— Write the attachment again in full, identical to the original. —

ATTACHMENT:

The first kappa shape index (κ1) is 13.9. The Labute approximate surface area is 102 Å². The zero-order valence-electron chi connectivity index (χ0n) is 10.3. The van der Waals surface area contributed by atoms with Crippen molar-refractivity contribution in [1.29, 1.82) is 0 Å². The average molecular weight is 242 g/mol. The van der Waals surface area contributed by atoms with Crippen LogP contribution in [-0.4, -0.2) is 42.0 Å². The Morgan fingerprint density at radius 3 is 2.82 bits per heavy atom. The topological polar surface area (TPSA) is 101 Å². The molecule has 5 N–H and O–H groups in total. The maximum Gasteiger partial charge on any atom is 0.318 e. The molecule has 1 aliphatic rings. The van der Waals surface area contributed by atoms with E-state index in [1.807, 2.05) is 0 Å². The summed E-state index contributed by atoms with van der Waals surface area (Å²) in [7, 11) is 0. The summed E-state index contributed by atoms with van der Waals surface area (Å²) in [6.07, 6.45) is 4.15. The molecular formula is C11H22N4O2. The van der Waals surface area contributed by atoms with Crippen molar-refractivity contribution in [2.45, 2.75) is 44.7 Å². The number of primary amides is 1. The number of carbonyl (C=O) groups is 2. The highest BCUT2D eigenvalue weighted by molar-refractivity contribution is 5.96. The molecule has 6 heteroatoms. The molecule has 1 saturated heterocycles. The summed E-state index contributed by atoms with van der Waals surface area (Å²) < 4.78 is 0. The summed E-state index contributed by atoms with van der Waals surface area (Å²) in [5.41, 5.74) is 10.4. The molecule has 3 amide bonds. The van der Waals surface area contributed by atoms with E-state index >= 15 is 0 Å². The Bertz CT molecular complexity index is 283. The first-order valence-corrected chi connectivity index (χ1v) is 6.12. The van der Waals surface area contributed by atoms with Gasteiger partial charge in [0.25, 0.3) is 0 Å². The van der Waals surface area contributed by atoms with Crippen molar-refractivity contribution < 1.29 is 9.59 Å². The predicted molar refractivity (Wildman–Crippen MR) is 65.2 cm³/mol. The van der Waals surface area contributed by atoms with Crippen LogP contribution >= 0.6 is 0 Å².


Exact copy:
The first kappa shape index (κ1) is 13.9. The Labute approximate surface area is 102 Å². The zero-order valence-electron chi connectivity index (χ0n) is 10.3. The van der Waals surface area contributed by atoms with Crippen molar-refractivity contribution in [1.29, 1.82) is 0 Å². The average molecular weight is 242 g/mol. The van der Waals surface area contributed by atoms with Crippen LogP contribution in [-0.4, -0.2) is 42.0 Å². The Morgan fingerprint density at radius 3 is 2.82 bits per heavy atom. The topological polar surface area (TPSA) is 101 Å². The molecule has 5 N–H and O–H groups in total. The maximum Gasteiger partial charge on any atom is 0.318 e. The molecule has 1 aliphatic rings. The van der Waals surface area contributed by atoms with E-state index in [1.807, 2.05) is 0 Å². The summed E-state index contributed by atoms with van der Waals surface area (Å²) in [7, 11) is 0. The summed E-state index contributed by atoms with van der Waals surface area (Å²) in [6.07, 6.45) is 4.15. The molecular formula is C11H22N4O2. The van der Waals surface area contributed by atoms with Crippen molar-refractivity contribution in [2.45, 2.75) is 44.7 Å². The number of primary amides is 1. The number of carbonyl (C=O) groups is 2. The highest BCUT2D eigenvalue weighted by molar-refractivity contribution is 5.96. The molecule has 6 heteroatoms. The molecule has 1 saturated heterocycles. The summed E-state index contributed by atoms with van der Waals surface area (Å²) < 4.78 is 0. The summed E-state index contributed by atoms with van der Waals surface area (Å²) in [5.41, 5.74) is 10.4. The molecule has 3 amide bonds. The van der Waals surface area contributed by atoms with E-state index >= 15 is 0 Å². The Bertz CT molecular complexity index is 283. The first-order valence-corrected chi connectivity index (χ1v) is 6.12. The van der Waals surface area contributed by atoms with Gasteiger partial charge in [0.25, 0.3) is 0 Å². The van der Waals surface area contributed by atoms with Crippen molar-refractivity contribution < 1.29 is 9.59 Å². The predicted molar refractivity (Wildman–Crippen MR) is 65.2 cm³/mol. The van der Waals surface area contributed by atoms with Crippen LogP contribution >= 0.6 is 0 Å².